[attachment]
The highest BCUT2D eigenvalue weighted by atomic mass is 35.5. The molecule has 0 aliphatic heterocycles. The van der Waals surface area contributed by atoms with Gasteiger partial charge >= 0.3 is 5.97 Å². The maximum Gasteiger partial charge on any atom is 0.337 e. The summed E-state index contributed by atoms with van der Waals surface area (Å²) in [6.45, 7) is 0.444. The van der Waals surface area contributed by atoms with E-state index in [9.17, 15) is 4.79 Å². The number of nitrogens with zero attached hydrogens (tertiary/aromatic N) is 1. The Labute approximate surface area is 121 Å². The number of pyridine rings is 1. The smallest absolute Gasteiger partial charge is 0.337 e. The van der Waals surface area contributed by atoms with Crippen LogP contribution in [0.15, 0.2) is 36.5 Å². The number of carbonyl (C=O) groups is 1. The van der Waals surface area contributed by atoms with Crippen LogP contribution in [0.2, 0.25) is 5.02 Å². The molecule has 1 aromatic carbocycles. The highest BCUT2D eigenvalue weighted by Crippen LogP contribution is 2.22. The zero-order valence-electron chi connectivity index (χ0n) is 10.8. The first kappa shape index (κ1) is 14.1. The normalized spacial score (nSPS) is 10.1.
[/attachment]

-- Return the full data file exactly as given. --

The highest BCUT2D eigenvalue weighted by atomic mass is 35.5. The molecule has 0 aliphatic heterocycles. The van der Waals surface area contributed by atoms with Gasteiger partial charge >= 0.3 is 5.97 Å². The maximum Gasteiger partial charge on any atom is 0.337 e. The summed E-state index contributed by atoms with van der Waals surface area (Å²) in [6.45, 7) is 0.444. The van der Waals surface area contributed by atoms with E-state index in [9.17, 15) is 4.79 Å². The number of nitrogens with zero attached hydrogens (tertiary/aromatic N) is 1. The Labute approximate surface area is 121 Å². The number of pyridine rings is 1. The smallest absolute Gasteiger partial charge is 0.337 e. The van der Waals surface area contributed by atoms with Crippen LogP contribution in [0.15, 0.2) is 36.5 Å². The number of carbonyl (C=O) groups is 1. The van der Waals surface area contributed by atoms with Crippen LogP contribution in [0.2, 0.25) is 5.02 Å². The molecule has 1 aromatic carbocycles. The highest BCUT2D eigenvalue weighted by Crippen LogP contribution is 2.22. The zero-order valence-electron chi connectivity index (χ0n) is 10.8. The first kappa shape index (κ1) is 14.1. The normalized spacial score (nSPS) is 10.1.